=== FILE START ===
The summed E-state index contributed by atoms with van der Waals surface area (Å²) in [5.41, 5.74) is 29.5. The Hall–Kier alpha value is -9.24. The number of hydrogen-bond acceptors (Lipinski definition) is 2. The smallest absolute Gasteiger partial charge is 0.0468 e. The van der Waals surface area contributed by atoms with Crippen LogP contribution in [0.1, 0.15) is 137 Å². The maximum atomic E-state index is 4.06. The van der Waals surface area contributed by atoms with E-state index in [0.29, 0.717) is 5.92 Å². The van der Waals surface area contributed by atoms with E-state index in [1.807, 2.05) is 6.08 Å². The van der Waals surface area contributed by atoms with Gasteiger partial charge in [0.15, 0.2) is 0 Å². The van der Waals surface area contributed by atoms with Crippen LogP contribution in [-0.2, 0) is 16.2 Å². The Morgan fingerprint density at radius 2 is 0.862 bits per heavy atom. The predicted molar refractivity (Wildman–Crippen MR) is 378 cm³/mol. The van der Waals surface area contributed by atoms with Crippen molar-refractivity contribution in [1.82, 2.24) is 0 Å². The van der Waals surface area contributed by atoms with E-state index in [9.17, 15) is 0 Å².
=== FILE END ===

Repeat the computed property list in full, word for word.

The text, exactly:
The summed E-state index contributed by atoms with van der Waals surface area (Å²) in [5.41, 5.74) is 29.5. The Hall–Kier alpha value is -9.24. The number of hydrogen-bond acceptors (Lipinski definition) is 2. The smallest absolute Gasteiger partial charge is 0.0468 e. The van der Waals surface area contributed by atoms with Crippen LogP contribution in [0.1, 0.15) is 137 Å². The maximum atomic E-state index is 4.06. The van der Waals surface area contributed by atoms with E-state index in [0.29, 0.717) is 5.92 Å². The van der Waals surface area contributed by atoms with E-state index in [1.807, 2.05) is 6.08 Å². The van der Waals surface area contributed by atoms with Gasteiger partial charge in [0.15, 0.2) is 0 Å². The van der Waals surface area contributed by atoms with Crippen LogP contribution in [-0.2, 0) is 16.2 Å². The Morgan fingerprint density at radius 2 is 0.862 bits per heavy atom. The predicted molar refractivity (Wildman–Crippen MR) is 378 cm³/mol. The van der Waals surface area contributed by atoms with Crippen molar-refractivity contribution in [1.82, 2.24) is 0 Å². The van der Waals surface area contributed by atoms with E-state index in [9.17, 15) is 0 Å².